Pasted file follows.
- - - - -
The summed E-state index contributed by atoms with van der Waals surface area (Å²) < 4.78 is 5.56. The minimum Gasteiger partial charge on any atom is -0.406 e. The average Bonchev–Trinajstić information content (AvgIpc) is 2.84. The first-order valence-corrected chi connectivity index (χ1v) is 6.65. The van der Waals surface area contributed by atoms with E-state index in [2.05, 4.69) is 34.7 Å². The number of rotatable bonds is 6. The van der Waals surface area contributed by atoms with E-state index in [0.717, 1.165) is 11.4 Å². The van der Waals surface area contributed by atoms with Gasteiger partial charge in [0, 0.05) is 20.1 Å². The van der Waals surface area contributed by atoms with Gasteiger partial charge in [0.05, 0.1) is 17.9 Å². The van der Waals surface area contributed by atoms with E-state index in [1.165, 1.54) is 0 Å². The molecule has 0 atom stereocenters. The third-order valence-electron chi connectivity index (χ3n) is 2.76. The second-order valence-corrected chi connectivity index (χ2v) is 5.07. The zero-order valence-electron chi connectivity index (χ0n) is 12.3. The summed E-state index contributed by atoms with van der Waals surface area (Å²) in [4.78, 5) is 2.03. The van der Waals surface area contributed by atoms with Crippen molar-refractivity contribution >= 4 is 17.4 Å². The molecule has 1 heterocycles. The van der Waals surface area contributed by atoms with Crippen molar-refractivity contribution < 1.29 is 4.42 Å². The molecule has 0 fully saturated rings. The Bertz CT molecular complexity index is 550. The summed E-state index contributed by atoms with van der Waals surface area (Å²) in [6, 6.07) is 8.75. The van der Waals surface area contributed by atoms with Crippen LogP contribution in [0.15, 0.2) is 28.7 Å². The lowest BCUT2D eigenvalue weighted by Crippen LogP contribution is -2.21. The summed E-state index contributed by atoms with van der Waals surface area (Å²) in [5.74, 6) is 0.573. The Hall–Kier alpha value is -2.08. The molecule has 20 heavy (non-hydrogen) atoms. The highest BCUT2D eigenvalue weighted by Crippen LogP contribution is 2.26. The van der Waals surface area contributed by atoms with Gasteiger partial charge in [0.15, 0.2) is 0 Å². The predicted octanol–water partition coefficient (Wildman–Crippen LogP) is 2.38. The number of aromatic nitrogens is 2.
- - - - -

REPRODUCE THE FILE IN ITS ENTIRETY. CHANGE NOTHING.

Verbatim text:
The summed E-state index contributed by atoms with van der Waals surface area (Å²) < 4.78 is 5.56. The minimum Gasteiger partial charge on any atom is -0.406 e. The average Bonchev–Trinajstić information content (AvgIpc) is 2.84. The first-order valence-corrected chi connectivity index (χ1v) is 6.65. The van der Waals surface area contributed by atoms with E-state index in [2.05, 4.69) is 34.7 Å². The number of rotatable bonds is 6. The van der Waals surface area contributed by atoms with E-state index in [0.717, 1.165) is 11.4 Å². The van der Waals surface area contributed by atoms with Gasteiger partial charge in [0, 0.05) is 20.1 Å². The van der Waals surface area contributed by atoms with Gasteiger partial charge in [0.05, 0.1) is 17.9 Å². The van der Waals surface area contributed by atoms with E-state index in [1.165, 1.54) is 0 Å². The molecule has 0 atom stereocenters. The third-order valence-electron chi connectivity index (χ3n) is 2.76. The second-order valence-corrected chi connectivity index (χ2v) is 5.07. The zero-order valence-electron chi connectivity index (χ0n) is 12.3. The summed E-state index contributed by atoms with van der Waals surface area (Å²) in [4.78, 5) is 2.03. The van der Waals surface area contributed by atoms with Crippen molar-refractivity contribution >= 4 is 17.4 Å². The molecule has 1 heterocycles. The van der Waals surface area contributed by atoms with Crippen molar-refractivity contribution < 1.29 is 4.42 Å². The molecule has 0 fully saturated rings. The Bertz CT molecular complexity index is 550. The summed E-state index contributed by atoms with van der Waals surface area (Å²) in [6, 6.07) is 8.75. The van der Waals surface area contributed by atoms with Crippen LogP contribution in [0.15, 0.2) is 28.7 Å². The lowest BCUT2D eigenvalue weighted by Crippen LogP contribution is -2.21. The summed E-state index contributed by atoms with van der Waals surface area (Å²) in [5.74, 6) is 0.573. The Hall–Kier alpha value is -2.08. The molecule has 20 heavy (non-hydrogen) atoms. The highest BCUT2D eigenvalue weighted by Crippen LogP contribution is 2.26. The van der Waals surface area contributed by atoms with Gasteiger partial charge in [0.15, 0.2) is 0 Å². The predicted octanol–water partition coefficient (Wildman–Crippen LogP) is 2.38. The number of aromatic nitrogens is 2.